Monday, 12 November 2007

Remembering the Right Lessons about War

Some 30,000 people gathered on Parliament Hill yesterday to commemorate Remembrance Day. The eleventh hour of the eleventh day of the eleventh month is, of course, the anniversary of the end of World War I, but it has become an occasion to honour the men and women who have served in the military since. The size of the crowd is disturbing. Canada is mired in an adventure in Afghanistan which is undermining the principles governing Canadian military policy since the 1960s—that is, participation on the world scene as peace keepers. Let us hope that—as the NDP's Jack Layton and the Liberal’s Stéphane Dion indicated yesterday—support for Canadian forces does not mean support for the policies which has led to their deployment in Kandahar province.

We came to Canada in the middle of the Vietnam War, and I was very surprised to see young people wearing the red poppy of Remembrance. In Berkeley, where we’d both studied, nobody but ancient right wing warmongers wore poppies, but what I didn’t realize then was the immense role Canada’s participation in WWI played in building national identity. Sixty-two thousand Canadian military were killed in WWI, from a population eight million, and 600,000 men were in uniform, or about 20 per cent of the pre-war work force. I haven’t yet been able to buy a poppy in November, but I can now understand the pride of Canadians at the difference small nation made then, and in WWII.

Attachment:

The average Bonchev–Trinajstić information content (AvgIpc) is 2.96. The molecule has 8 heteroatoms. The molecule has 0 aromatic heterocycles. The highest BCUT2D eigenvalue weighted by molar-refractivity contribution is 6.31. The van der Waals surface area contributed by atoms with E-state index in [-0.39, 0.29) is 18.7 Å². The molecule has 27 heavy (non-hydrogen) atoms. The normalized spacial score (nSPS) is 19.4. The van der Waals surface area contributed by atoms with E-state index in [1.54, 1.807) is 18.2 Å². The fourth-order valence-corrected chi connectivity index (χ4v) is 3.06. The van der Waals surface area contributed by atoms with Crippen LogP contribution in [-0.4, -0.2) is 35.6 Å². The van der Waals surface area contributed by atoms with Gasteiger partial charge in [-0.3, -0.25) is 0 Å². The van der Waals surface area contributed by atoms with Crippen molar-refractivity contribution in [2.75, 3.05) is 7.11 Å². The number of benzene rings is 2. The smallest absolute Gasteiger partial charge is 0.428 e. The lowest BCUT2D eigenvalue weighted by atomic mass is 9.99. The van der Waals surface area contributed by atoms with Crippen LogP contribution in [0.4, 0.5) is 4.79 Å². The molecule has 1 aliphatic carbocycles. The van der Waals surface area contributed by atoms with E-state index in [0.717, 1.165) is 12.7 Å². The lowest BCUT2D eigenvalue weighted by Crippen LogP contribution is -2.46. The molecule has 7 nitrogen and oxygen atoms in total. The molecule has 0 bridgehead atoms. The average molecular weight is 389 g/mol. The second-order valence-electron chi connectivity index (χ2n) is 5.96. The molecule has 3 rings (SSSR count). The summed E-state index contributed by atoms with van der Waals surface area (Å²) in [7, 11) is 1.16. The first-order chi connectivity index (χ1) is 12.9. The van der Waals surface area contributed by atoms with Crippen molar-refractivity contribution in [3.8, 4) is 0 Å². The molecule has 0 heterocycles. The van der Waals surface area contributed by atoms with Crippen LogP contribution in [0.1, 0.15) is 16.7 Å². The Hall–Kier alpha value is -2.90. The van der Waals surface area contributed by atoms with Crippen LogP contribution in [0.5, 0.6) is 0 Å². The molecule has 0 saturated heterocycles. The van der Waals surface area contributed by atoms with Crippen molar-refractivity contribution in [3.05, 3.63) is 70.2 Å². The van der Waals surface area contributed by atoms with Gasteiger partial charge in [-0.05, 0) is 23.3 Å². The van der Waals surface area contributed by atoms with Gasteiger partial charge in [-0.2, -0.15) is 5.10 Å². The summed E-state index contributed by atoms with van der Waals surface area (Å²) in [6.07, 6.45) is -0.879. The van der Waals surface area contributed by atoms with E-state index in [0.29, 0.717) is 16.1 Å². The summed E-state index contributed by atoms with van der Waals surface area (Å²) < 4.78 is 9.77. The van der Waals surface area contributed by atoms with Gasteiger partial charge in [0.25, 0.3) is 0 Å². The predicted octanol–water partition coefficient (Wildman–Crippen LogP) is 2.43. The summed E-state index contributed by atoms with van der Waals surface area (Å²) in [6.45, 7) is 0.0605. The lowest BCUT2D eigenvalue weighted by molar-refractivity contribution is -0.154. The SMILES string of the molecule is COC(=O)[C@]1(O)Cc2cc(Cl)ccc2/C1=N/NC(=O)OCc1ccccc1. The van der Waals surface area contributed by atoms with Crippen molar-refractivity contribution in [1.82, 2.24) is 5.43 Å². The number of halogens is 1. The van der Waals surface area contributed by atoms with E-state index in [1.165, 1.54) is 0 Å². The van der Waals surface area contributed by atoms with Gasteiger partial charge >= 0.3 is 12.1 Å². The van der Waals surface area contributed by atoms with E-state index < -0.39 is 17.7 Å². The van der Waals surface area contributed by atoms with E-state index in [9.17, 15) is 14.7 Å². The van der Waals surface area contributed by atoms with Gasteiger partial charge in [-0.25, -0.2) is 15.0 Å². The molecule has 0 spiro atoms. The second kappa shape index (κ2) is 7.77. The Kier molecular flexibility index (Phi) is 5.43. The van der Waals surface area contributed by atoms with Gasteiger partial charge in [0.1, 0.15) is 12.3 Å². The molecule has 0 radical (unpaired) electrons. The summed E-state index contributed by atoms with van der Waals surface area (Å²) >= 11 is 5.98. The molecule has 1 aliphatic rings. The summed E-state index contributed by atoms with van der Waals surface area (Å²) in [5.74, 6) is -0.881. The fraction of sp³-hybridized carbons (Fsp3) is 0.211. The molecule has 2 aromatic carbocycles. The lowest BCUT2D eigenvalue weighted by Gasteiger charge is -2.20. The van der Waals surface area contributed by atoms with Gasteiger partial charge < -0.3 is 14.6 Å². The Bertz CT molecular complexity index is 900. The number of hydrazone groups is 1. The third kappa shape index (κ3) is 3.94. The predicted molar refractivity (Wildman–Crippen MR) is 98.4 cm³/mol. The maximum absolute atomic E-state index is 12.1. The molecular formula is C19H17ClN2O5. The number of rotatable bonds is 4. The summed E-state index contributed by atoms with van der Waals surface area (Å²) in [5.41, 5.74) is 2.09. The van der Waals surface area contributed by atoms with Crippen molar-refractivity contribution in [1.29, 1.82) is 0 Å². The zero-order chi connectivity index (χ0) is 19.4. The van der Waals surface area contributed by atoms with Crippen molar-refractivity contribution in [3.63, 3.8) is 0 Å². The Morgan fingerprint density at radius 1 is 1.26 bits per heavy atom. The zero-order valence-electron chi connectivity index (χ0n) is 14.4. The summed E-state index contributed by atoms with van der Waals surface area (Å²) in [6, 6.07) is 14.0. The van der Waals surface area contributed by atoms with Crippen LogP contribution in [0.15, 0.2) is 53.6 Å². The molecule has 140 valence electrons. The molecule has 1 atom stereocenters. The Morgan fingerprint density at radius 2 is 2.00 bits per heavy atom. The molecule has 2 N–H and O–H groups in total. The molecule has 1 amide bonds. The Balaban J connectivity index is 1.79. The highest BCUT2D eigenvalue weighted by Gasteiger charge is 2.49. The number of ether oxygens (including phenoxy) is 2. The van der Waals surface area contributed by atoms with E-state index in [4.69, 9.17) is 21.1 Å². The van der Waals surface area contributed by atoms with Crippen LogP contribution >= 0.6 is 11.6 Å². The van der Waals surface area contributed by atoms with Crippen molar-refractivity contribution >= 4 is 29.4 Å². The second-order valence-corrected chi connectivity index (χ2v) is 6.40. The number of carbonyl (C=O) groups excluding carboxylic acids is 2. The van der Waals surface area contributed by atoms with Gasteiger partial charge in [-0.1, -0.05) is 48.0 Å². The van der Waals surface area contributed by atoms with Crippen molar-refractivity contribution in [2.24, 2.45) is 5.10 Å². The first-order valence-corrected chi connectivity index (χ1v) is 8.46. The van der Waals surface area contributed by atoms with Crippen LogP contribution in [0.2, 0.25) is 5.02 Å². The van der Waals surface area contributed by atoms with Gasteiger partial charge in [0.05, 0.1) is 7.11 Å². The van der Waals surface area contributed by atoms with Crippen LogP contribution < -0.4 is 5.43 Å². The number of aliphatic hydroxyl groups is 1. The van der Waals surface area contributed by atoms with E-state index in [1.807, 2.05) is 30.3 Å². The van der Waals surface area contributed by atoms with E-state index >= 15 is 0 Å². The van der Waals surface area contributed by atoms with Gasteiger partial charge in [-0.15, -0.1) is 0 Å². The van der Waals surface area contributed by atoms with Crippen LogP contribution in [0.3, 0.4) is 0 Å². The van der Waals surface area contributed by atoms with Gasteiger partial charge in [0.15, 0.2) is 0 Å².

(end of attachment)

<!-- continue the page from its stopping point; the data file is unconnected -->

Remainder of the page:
But we must beware of what is going on in Afghanistan now. Having signed up for service in 2001 when it looked like something constructive could be accomplished against the Taliban, Canada appears no longer to have clear idea of what it should be doing to make peace, and rebuild the country.

Note: last year CBC radio began Afghanada, a weekly half hour radio drama series about Canadian forces in Afghanistan. So far it has avoided the trap of blind patriotism. Instead it presents gripping (and often funny) episodes about what’s going down there. Definitely worth a listen: Broadcast Times: Wednesdays at 11:00 p.m. (11:30 NT) and Fridays at 11:30 a.m. (12:00 NT) on CBC Radio One.

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